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What's the point of organic particularism?

Discussion in 'Political Theory & Philosophy' started by IlluminateMe, 5 November 2017.

  1. IlluminateMe

    IlluminateMe Junior Member

    I'm really fascinated to have come across such an interesting site. Let me just say first off that it's refreshing to see a place that appears to clearly and intelligibly state the ideology it holds. So much of our mainstream and alternative media appears to be little more than propaganda and petty gossip. It does not delve into the idea underlying the movements and their justifications or flaws. I'm also grateful that you allow free speech on this forum, as long as it is sincere and polite. So thank you all for that.

    Now, I'm hoping to discuss organic particularism a bit, which seems to be an important underlying basis for the ideology of Traditionalism that holds sway here, at least from what I've gleaned. Let me also say here that I might be wrong. My ideal is to adopt or at least understand the best ideas of any idea or ideology, so if there is something I didn't believe or understand previously, my goal is to learn that and to test my current beliefs and assumptions against yours to see which I find more convincing.

    That being said, I don't see the point of organic particularism. It seems that our diversity is a result of happenstance. We humans were separated by time and space, so we've got diverse languages, beliefs, cultures, and even a degree of genetic drift. Now we have technologies that allow for instant translation and telecommunication, universalist beliefs ranging from Humanism to Communism to Christianity and Islam and Buddhism, pop culture that crosses borders, and increasingly interracial relationships and the free movement of peoples across the world in a single generation. This is all possible thanks to modern technology. The corollary of this is that our diversity is not the result of our choice but rather of our limitations. It's not that technology is forcing us to do anything in particular (technological determinism). Rather, it's providing us the affordances to do what we would have done immediately could we have done it when the first homo sapiens were born in what would have been an organic globalism. To understand better, consider what would have developed organically if the first homo sapiens had wings to transport themselves freely over long distances.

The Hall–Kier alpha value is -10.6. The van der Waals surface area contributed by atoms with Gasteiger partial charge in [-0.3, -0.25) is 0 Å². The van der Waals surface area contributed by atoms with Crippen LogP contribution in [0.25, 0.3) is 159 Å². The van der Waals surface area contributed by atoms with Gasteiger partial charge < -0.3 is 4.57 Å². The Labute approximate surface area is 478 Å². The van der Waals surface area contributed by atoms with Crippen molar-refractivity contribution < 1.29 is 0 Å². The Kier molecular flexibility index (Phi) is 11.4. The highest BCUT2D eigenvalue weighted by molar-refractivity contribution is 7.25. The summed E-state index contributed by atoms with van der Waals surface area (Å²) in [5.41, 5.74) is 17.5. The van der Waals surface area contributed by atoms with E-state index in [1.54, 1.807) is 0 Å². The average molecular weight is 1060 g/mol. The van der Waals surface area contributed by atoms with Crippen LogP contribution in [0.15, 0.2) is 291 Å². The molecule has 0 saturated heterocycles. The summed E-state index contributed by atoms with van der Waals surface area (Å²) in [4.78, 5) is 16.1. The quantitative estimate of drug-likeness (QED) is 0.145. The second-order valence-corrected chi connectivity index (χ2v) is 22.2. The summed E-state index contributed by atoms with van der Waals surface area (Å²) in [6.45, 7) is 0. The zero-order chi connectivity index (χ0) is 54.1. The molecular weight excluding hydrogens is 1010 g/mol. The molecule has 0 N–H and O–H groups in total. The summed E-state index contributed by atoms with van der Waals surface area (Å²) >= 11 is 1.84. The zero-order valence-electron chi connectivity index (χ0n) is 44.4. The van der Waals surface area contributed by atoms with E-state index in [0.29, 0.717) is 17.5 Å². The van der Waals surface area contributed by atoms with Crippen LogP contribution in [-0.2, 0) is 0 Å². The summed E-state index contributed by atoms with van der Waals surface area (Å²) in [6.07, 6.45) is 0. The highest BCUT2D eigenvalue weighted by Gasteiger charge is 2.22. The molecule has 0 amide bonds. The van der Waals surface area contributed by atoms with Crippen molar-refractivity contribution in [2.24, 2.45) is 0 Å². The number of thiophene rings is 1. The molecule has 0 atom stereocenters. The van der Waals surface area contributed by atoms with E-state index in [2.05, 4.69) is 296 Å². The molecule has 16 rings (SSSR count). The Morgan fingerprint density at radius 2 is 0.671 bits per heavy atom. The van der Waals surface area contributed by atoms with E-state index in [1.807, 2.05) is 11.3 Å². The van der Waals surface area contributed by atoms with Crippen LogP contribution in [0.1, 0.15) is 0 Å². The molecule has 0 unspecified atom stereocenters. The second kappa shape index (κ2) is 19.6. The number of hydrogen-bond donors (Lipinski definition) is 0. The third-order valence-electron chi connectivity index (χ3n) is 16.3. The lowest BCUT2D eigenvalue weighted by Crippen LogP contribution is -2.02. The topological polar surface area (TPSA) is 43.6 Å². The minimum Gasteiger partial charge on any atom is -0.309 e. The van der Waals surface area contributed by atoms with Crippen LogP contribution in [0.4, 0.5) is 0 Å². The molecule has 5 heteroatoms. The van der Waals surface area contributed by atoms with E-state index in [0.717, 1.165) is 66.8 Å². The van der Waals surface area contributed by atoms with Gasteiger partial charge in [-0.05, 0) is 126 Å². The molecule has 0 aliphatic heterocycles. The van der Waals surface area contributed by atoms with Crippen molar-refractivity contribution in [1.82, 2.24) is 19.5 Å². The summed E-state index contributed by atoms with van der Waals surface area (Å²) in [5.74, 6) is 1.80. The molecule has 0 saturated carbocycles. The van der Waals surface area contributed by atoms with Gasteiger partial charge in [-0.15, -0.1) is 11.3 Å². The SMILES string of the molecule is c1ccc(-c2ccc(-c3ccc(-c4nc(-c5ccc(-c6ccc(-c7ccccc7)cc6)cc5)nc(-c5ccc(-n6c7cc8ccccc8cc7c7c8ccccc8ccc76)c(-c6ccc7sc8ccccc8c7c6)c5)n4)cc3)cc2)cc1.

So I see artificial globalism as a highly positive development, albeit one that like any significant change in the status quo hurts some and leaves some behind. I see it as inevitably only in the sense that providing humans transportation and communications capabilities they previously lacked without changing their nature inevitably leads to globalism and the erasure of local cultures gradually. But I don't see the resistance as having a rational basis beyond apologetics. My suspicion is that it is ultimately grounded in emotionalism and a sense of discomfort that inevitably comes when change, along with some valid concerns that are best addressed by reforming the way globalism is occurring or are at least acceptable trade-offs to acquire the benefits that come with globalism. Basically, I see the resistance as mostly having rose colored glasses and as not seeing the implications that come with honestly acknowledging what we should do about the organic diversity that essentially arose as a result of our inability to freely travel except by foot or at best horse until pretty recently.

    None of this is meant to be an attack. I'm trying to help you get in my mind to see my perspective so you can better understand what it might take to help me understand your perspective and where I am right and where I am mistaken. Ideally, you'd be able to show me the specific points of agreement, if any, and disagreement.